Liveaboard Diving in the Galapagos Islands

Your Galapagos Liveaboard diving adventures in will encompass everything from sharks to nudibranchs, and more. The islands are best known for amazing shark diving around Wolf and Darwin Islands. These small and remote islands are best reached by liveaboard vessels for divers. Your diving experience here will generally include Galapagos sharks, silky sharks and lots of schooling hammerheads being cleaned by king angelfish. Seeing marine turtles, schools of tuna, eagle rays, and sea lions is very common and seeing a whale shark is very possible from June through November. All the islands you travel to are amazing sites for underwater photography.

Macro photographers will have their fill of sea horses, barnacle blennies, coral hawk fish, and many others. An abundance of rays are at many of the dive sites (including spotted rays, marble rays, golden rays and stingrays) along with sea lions, sea turtles, schools of grunts and snappers. The variety of life in these water is unlike any other place, with thick schools of the native brown stripped salema, snappers, groupers, Chevron barracuda and huge sea turtles.

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The Galapagos Islands are Unique

There are also many unique things to view on land. Consider adding on some time to your trip to experience the land animals as well. And of course, a trip to the Galapagos would not be complete without taking time to watch their most famous inhabitants - the giant tortoise!

The weather in the Galapagos has water temperatures ranging from 65 -75 degrees F from December through May and 60 – 70 (F) June through November. Water temperatures are at the higher end of the scale in both Darwin and Wolf. Air temperatures range from 75 (F) or higher in the rainy season (December-May) to the mid 60’s (F) during the dry season (June – November), with nearly constant sea breezes.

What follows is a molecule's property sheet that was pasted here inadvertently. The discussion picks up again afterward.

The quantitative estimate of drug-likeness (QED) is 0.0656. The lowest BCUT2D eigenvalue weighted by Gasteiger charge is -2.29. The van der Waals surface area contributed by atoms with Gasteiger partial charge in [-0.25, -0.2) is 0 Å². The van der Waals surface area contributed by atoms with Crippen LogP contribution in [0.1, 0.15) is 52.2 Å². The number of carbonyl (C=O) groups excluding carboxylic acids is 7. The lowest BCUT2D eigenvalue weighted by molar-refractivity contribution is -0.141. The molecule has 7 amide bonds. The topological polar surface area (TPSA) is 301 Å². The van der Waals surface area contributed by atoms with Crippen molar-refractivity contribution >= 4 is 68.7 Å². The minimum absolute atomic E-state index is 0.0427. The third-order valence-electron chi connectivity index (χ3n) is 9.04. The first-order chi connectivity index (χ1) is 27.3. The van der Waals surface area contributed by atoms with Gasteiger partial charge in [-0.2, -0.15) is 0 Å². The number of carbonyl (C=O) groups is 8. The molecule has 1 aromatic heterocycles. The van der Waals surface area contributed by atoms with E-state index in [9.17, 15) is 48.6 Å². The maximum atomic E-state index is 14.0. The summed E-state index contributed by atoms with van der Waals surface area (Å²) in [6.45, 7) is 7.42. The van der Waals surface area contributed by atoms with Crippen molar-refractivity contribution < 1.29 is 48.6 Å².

Currents can range from 1 to 5 knots at the sites we visit, and visibility is generally between 30 and 80 feet. Most divers are comfortable with a 7mm wetsuit June – November with a hooded vest and gloves and a minimum 5 mm wetsuit December - May. Gloves and hood are strongly recommended.

Your Galapagos liveaboard dives will be done from the pangas with an easy backward roll into the water. After you dive, your tank will be lifted back into the panga and you will board via its stern ladders or with assistance from the side.

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We offer two Galapagos Liveaboards

Meet the M/V Majestic Explorer

The Majestic Explorer comfortably accommodates 16 passengers in 8 air-conditioned rooms, all of which have private bath and shower facilities. Six of the eight cabins have twin beds and all cabins can be converted to queen beds for couples. All cabins have dressers, closet and windows to maximize the view of the Pacific Ocean and Galapagos Archipelago. Cabins are located on the main and lower decks. The air-conditioned salon on the main deck includes dining tables, TV, CD/DVD, video library and lounge area. Sunning/viewing areas, ample seating and a hot tub are located on the top deck.

The dive deck is equipped with individual gear bins, camera table, recharging station, air and nitrox filling stations, tank racks, and a separate fresh water rinse tank for underwater camera equipment. Diving operations are conducted from two large pangas (tenders), easily boarded from the dive deck. The Majestic Explorer is also equipped with a satellite telephone for emergency calls worldwide.

Meet the M/V Humboldt Explorer

The Humboldt Explorer comfortably accommodates 16 passengers in 8 air-conditioned rooms, all of which have private bath and shower facilities. Most cabins can be arranged to provide two twin beds or one large bed depending on guest needs. All cabins have flat screen televisions and windows to maximize the view of the Pacific Ocean and Galapagos Archipelago. Cabins are located on the main and lower decks. The air-conditioned salon on the main deck includes dining tables, TV, CD/DVD, video library and lounge area.

A partially covered sundeck with jacuzzi and ample seating areas is located on the top level, and a salon including a lounge area, a spacious dive deck with a large camera table are just some of the features.

The dive deck is equipped with individual gear bins, large camera table, recharging station, air and nitrox filling stations, tank racks, and a separate fresh water rinse tank for underwater camera equipment. Diving operations are conducted from two large pangas (tenders), easily boarded from the dive deck. The Humboldt Explorer is also equipped with a satellite telephone for emergency calls worldwide.